Empireland by Sathnam Sanghera
Read as part of my continued participation in The History Teacher Book Club on Twitter. And again, another excellent read. Notes are below:
Don't give a damn comes from India. A damn was the lowest coin in Indian currency.
New Amsterdam was traded to the British in exchange for the Indonesian Island of Run (the world's best nutmeg producer, a crop with a 32000% price mark up when taken to Europe). The Brits were not impressed that they'd been forced into this concession by the Dutch and so it inspired Oliver Cromwell to re-issue the Royal Charter for the East India Company, so now they were licensed to not just trade, but also to be able to hold and control land - with an eye to ensuring no future Runs were lost. The birth of empire with a Cromwellian pen stroke.
A reminder of the two phases of Empire. Sugar (Caribbean and North America) which came to a close with the War of Independence and then the age of Spice (my phrase) when they went for India and Africa and which was dominated by the EIC.
When it comes to returning artifacts Britain hosts 90%ish of these artifacts in storage, not on public display. We are also significantly behind France and Germany in returning items. A very successful and respected museum in Senegal shows how African nations can be entrusted with their own histories! Putting paid to the lie of "they're safer in our hands".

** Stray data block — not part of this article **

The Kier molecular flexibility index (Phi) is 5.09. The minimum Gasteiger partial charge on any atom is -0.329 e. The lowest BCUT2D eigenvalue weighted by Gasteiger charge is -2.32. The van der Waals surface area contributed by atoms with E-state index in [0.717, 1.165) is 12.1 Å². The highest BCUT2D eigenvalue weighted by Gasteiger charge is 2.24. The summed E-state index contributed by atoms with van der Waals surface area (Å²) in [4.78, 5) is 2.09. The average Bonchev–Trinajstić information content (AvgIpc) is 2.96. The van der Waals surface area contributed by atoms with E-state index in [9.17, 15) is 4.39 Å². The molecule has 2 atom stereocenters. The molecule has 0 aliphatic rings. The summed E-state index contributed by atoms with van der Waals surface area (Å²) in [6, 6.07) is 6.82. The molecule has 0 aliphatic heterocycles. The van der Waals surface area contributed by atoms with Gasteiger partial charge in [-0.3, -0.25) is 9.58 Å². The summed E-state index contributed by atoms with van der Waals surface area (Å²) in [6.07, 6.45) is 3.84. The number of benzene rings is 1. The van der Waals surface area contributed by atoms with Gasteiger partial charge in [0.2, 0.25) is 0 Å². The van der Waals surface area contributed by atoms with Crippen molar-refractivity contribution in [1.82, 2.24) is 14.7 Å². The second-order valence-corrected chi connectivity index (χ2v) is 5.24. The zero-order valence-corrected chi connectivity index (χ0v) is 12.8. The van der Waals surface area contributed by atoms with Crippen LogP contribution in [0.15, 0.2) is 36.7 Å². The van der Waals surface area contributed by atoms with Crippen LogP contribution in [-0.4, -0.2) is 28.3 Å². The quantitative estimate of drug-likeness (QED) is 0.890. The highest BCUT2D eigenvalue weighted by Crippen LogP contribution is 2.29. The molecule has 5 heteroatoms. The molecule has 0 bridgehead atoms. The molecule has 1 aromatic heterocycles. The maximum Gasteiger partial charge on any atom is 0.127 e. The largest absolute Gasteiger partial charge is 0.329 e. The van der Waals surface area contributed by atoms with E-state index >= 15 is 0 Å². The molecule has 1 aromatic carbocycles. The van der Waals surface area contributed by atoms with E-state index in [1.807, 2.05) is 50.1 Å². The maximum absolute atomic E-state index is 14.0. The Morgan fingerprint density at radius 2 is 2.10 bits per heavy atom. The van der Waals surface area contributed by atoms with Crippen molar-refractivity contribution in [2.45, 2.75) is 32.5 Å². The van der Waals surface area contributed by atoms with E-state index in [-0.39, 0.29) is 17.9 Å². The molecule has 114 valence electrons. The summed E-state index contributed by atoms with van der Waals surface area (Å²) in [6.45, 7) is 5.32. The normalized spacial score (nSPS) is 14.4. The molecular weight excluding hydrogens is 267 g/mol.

"Britain has long struggled to accept the imperial explanation for its racial diversity. The idea that black and brown people are aliens who arrived without permission, and with no link to Britain, to abuse British hospitality is the defining political narrative of my lifetime."
-- "Surviving Roman inscriptions often mention residents with African backgrounds, and a skeleton discovered in Greyfriars monastery in Ipswich is believed to be that of a slave brought to Britain from Tunis during the Crusades in 1272."